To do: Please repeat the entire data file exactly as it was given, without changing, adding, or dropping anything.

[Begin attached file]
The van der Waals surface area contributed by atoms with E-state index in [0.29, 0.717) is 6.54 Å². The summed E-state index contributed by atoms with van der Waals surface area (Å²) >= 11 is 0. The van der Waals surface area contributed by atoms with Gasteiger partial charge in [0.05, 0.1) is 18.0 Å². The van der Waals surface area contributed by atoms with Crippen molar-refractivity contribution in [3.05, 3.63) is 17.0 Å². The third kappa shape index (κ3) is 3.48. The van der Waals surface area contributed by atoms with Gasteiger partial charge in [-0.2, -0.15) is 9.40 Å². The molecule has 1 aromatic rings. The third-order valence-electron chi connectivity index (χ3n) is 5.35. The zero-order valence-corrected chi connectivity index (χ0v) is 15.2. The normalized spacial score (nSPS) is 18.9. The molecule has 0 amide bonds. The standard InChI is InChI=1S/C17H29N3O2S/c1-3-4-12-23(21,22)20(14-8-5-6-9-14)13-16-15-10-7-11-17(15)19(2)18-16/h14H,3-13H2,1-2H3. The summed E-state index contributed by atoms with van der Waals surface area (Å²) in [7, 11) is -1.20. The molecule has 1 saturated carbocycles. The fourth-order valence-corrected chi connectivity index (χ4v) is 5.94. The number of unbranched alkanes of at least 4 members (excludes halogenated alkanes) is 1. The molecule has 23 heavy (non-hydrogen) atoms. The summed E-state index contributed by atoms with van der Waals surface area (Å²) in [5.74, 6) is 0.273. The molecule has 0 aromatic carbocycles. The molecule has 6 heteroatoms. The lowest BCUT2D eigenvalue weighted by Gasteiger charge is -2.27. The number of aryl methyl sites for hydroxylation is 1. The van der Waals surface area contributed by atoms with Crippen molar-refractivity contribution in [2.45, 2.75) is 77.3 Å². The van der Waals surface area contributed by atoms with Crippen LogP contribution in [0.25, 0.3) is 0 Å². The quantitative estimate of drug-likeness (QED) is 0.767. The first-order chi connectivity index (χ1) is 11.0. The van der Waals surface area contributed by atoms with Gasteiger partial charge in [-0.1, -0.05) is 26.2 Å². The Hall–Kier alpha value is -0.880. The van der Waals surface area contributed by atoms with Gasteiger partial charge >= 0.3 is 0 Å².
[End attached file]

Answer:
The van der Waals surface area contributed by atoms with E-state index in [0.29, 0.717) is 6.54 Å². The summed E-state index contributed by atoms with van der Waals surface area (Å²) >= 11 is 0. The van der Waals surface area contributed by atoms with Gasteiger partial charge in [0.05, 0.1) is 18.0 Å². The van der Waals surface area contributed by atoms with Crippen molar-refractivity contribution in [3.05, 3.63) is 17.0 Å². The third kappa shape index (κ3) is 3.48. The van der Waals surface area contributed by atoms with Gasteiger partial charge in [-0.2, -0.15) is 9.40 Å². The molecule has 1 aromatic rings. The third-order valence-electron chi connectivity index (χ3n) is 5.35. The zero-order valence-corrected chi connectivity index (χ0v) is 15.2. The normalized spacial score (nSPS) is 18.9. The molecule has 0 amide bonds. The standard InChI is InChI=1S/C17H29N3O2S/c1-3-4-12-23(21,22)20(14-8-5-6-9-14)13-16-15-10-7-11-17(15)19(2)18-16/h14H,3-13H2,1-2H3. The summed E-state index contributed by atoms with van der Waals surface area (Å²) in [7, 11) is -1.20. The molecule has 1 saturated carbocycles. The fourth-order valence-corrected chi connectivity index (χ4v) is 5.94. The number of unbranched alkanes of at least 4 members (excludes halogenated alkanes) is 1. The molecule has 23 heavy (non-hydrogen) atoms. The summed E-state index contributed by atoms with van der Waals surface area (Å²) in [5.74, 6) is 0.273. The molecule has 0 aromatic carbocycles. The molecule has 6 heteroatoms. The lowest BCUT2D eigenvalue weighted by Gasteiger charge is -2.27. The number of aryl methyl sites for hydroxylation is 1. The van der Waals surface area contributed by atoms with Crippen molar-refractivity contribution in [2.45, 2.75) is 77.3 Å². The van der Waals surface area contributed by atoms with Crippen LogP contribution in [0.25, 0.3) is 0 Å². The quantitative estimate of drug-likeness (QED) is 0.767. The first-order chi connectivity index (χ1) is 11.0. The van der Waals surface area contributed by atoms with Gasteiger partial charge in [-0.1, -0.05) is 26.2 Å². The Hall–Kier alpha value is -0.880. The van der Waals surface area contributed by atoms with Gasteiger partial charge >= 0.3 is 0 Å².